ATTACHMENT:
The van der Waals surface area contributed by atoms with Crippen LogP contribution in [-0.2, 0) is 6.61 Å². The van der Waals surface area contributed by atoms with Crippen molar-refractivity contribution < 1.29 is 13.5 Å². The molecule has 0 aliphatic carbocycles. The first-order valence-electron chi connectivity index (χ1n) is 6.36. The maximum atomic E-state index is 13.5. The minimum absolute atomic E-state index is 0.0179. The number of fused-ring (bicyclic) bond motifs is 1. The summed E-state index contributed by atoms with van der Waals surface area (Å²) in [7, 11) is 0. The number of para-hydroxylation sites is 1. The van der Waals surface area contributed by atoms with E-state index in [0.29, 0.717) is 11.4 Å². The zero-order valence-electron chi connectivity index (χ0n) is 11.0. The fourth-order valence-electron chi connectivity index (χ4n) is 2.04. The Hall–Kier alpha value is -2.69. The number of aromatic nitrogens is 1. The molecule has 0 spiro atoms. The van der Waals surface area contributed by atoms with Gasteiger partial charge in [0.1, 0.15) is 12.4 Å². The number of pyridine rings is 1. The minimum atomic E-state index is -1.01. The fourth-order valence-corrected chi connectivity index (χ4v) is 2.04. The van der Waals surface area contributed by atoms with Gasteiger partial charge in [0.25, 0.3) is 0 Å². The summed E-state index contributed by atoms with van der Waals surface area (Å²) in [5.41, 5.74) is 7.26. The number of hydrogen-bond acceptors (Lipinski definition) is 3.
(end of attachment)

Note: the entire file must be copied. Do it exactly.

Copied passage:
The van der Waals surface area contributed by atoms with Crippen LogP contribution in [-0.2, 0) is 6.61 Å². The van der Waals surface area contributed by atoms with Crippen molar-refractivity contribution < 1.29 is 13.5 Å². The molecule has 0 aliphatic carbocycles. The first-order valence-electron chi connectivity index (χ1n) is 6.36. The maximum atomic E-state index is 13.5. The minimum absolute atomic E-state index is 0.0179. The number of fused-ring (bicyclic) bond motifs is 1. The summed E-state index contributed by atoms with van der Waals surface area (Å²) in [7, 11) is 0. The number of para-hydroxylation sites is 1. The van der Waals surface area contributed by atoms with E-state index in [0.29, 0.717) is 11.4 Å². The zero-order valence-electron chi connectivity index (χ0n) is 11.0. The fourth-order valence-electron chi connectivity index (χ4n) is 2.04. The Hall–Kier alpha value is -2.69. The number of aromatic nitrogens is 1. The molecule has 0 spiro atoms. The van der Waals surface area contributed by atoms with Gasteiger partial charge in [0.1, 0.15) is 12.4 Å². The number of pyridine rings is 1. The minimum atomic E-state index is -1.01. The fourth-order valence-corrected chi connectivity index (χ4v) is 2.04. The van der Waals surface area contributed by atoms with Gasteiger partial charge in [0.25, 0.3) is 0 Å². The summed E-state index contributed by atoms with van der Waals surface area (Å²) in [5.41, 5.74) is 7.26. The number of hydrogen-bond acceptors (Lipinski definition) is 3.